San Antonio’s winning streak is now eight games after a 108-103 victory over Portland on Saturday night. With the win in the rare home-and-home back-to-back, the Spurs are now 41-29 and in sixth place in the Western Conference.
A nip and tuck affair the entire night, the Spurs and Trail Blazers stood tied midway through the fourth quarter. That’s when two unlikely heroes emerged for the Spurs: Bryn Forbes and Davis Bertans. First, Bertans hit a three-pointer to break the tie. Forbes then completed an old-fashioned three-point play after a difficult layup in transition. Following three made free throws by Bertans after he was fouled on a three-pointer, Forbes connected on a new age three-pointer to put the Spurs up by six points with three minutes remaining … and the good guys would never be threatened again.
Very good win. The Blazers were also playing the second night of a back-to-back and lost CJ McCollum to a knee injury in the third quarter but it was a really nice win for the Spurs regardless. San Antonio overcame an iffy offensive showing by playing solid defense. While that’s been a successful formula for the Spurs the last two-plus decades, we haven’t been able to say that much this season. That alone is promising.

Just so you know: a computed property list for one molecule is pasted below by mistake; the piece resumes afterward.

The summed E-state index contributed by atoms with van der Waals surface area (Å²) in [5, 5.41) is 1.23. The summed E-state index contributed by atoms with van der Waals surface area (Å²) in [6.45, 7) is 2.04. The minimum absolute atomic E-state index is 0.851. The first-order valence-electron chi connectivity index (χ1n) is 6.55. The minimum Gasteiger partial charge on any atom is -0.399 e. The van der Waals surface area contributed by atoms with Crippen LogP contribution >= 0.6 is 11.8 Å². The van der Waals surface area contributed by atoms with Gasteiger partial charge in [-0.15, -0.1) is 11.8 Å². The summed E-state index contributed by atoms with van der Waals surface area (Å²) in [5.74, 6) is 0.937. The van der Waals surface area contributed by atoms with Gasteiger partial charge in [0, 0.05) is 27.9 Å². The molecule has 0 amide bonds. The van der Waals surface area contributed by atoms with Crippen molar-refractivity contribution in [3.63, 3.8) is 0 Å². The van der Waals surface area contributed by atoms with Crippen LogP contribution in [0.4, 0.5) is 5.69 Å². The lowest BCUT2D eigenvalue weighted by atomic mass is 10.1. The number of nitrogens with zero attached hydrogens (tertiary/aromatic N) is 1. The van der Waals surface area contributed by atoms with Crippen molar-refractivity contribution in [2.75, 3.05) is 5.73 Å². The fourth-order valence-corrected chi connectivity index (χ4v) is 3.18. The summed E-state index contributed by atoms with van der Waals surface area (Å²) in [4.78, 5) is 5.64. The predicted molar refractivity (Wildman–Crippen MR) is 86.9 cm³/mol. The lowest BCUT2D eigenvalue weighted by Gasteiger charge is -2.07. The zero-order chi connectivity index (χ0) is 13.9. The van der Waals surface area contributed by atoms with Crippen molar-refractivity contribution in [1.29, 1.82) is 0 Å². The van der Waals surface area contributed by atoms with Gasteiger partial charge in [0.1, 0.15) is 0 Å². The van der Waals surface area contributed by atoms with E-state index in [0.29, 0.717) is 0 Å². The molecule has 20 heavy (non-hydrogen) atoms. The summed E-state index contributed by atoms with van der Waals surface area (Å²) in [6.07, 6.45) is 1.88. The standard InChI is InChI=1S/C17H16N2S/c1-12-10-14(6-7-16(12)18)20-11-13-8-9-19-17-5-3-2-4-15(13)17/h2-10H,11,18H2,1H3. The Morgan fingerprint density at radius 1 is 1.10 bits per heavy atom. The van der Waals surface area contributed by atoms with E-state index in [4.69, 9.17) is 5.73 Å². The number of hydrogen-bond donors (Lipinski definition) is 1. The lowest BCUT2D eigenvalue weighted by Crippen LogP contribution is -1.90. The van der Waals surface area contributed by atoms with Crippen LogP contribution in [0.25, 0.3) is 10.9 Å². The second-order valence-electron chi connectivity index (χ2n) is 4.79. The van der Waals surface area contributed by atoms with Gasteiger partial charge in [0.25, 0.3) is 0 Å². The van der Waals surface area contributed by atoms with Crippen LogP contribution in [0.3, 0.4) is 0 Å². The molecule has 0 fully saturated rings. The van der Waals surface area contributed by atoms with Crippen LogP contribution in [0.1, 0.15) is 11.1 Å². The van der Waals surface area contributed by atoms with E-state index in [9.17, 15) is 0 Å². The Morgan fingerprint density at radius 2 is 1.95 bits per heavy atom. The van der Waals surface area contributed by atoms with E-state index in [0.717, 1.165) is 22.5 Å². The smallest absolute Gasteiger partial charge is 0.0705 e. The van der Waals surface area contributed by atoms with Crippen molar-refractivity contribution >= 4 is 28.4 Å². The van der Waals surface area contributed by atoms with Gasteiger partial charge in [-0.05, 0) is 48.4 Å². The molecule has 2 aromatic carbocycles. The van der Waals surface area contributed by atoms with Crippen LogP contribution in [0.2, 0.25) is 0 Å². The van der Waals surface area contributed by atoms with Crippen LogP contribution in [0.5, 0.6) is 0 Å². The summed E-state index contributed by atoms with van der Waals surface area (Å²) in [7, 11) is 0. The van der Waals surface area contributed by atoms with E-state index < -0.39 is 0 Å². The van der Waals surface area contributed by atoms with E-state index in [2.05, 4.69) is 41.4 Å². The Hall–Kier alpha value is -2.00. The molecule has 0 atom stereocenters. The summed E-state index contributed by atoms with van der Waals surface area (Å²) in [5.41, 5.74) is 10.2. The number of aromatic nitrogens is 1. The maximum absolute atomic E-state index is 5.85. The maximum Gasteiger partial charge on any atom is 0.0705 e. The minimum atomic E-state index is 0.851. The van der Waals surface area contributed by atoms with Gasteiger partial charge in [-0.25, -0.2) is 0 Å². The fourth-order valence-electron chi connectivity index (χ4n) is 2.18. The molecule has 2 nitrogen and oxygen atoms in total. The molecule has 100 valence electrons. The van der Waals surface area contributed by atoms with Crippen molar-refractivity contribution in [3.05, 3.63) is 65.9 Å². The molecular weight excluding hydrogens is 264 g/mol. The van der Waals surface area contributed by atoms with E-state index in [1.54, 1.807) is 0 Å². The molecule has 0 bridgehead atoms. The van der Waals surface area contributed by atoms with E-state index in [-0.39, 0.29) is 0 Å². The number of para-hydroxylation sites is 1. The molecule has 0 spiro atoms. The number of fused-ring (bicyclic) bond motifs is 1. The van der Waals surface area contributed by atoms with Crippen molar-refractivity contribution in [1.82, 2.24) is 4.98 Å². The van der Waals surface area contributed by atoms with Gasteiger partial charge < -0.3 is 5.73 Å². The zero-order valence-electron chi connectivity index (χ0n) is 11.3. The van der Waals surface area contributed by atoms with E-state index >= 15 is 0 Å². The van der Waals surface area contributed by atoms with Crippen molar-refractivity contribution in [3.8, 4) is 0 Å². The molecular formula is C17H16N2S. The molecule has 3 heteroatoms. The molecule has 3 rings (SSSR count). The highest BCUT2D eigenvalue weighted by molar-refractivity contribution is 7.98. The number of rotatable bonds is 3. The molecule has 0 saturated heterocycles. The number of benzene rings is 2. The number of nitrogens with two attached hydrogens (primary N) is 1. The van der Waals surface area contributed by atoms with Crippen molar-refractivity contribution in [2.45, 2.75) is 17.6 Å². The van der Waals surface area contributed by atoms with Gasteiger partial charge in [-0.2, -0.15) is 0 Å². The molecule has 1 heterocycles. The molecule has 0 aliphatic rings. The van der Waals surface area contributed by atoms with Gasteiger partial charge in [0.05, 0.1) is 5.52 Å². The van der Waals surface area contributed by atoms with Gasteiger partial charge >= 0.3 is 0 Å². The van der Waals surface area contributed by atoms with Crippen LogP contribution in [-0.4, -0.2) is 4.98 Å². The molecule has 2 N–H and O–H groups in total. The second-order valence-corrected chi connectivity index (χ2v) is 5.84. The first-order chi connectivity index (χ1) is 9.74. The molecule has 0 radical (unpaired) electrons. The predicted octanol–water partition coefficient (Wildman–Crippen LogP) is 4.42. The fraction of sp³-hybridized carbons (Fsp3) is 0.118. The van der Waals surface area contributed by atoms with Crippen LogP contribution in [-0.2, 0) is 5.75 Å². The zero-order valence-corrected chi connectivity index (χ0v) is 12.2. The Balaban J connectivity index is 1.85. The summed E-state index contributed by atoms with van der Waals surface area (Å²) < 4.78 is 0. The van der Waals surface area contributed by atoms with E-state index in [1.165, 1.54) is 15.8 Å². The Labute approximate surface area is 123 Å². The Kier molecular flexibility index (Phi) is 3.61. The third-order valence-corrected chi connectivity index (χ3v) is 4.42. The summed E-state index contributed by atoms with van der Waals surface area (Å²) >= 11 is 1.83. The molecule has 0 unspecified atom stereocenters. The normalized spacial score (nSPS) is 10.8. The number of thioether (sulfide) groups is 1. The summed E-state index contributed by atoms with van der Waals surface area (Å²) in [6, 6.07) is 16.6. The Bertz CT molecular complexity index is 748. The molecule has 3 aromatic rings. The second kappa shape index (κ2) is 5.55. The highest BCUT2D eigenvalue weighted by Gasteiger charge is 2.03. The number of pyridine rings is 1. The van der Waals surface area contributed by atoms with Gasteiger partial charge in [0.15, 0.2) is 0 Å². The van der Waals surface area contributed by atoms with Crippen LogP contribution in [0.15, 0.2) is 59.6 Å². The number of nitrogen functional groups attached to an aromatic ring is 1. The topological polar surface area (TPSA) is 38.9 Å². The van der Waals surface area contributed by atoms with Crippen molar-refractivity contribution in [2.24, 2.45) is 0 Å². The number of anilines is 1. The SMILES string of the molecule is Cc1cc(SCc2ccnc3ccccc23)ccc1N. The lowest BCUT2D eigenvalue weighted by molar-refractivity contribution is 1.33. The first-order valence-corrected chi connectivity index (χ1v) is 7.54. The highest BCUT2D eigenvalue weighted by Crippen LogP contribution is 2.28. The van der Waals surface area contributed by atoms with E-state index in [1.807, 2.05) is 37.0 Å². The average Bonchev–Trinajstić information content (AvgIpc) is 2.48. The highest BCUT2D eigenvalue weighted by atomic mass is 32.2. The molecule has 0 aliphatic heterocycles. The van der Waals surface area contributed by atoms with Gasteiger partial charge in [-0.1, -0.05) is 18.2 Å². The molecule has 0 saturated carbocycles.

Early on, LaMarcus Aldridge was carrying his current team against his former team. In the game’s first six minutes, he was 4-for-5 from the field and scored nine of the team’s first 11 points. Then he vanished offensively, hitting only one of his final eight attempts from the court. To give credit where credit is due, Jusuf Nurkic physically dominated Aldridge — and that’s not something that’s happened much this season. Nurkic kept Aldridge from getting easy shots in the paint, kept him off the offensive boards and bullied him on the glass on the other end. While Nurkic is a solid player, Aldridge deserves blame for not summoning enough grit to successfully compete. In addition to his struggles in the paint, he was also iffy out on the perimeter on the defensive end. Aldridge’s saving grace tonight was his stellar interior defense down the stretch; he kept the Spurs sturdy in the lane despite being surrounded with a small lineup.
Summary: Aldridge started strong offensively and ended well defensively but the rest was forgettable.
This was an uneven — and difficult to grade — performance for DeMar DeRozan. On one hand, he played too much in isolation offensively, wasn’t recognizing mismatches well and wasn’t doing much playmaking for his teammates. He also hit less than half his shots from the field for the first time since the All-Star break. On the other hand, DeRozan played some of his best defense of the season, rebounded the ball really well, kept his mistakes to a minimum and his tenacity on offense led to a game-high ten free throw attempts. Considering the two biggest factors of this Spurs win were defense and free throw attempts, it’s difficult to be too disappointed in DeRozan’s play. That said, he undeniably reverted to bad habits by breaking the offense too often and did so at the expense of creating open looks for the shooters.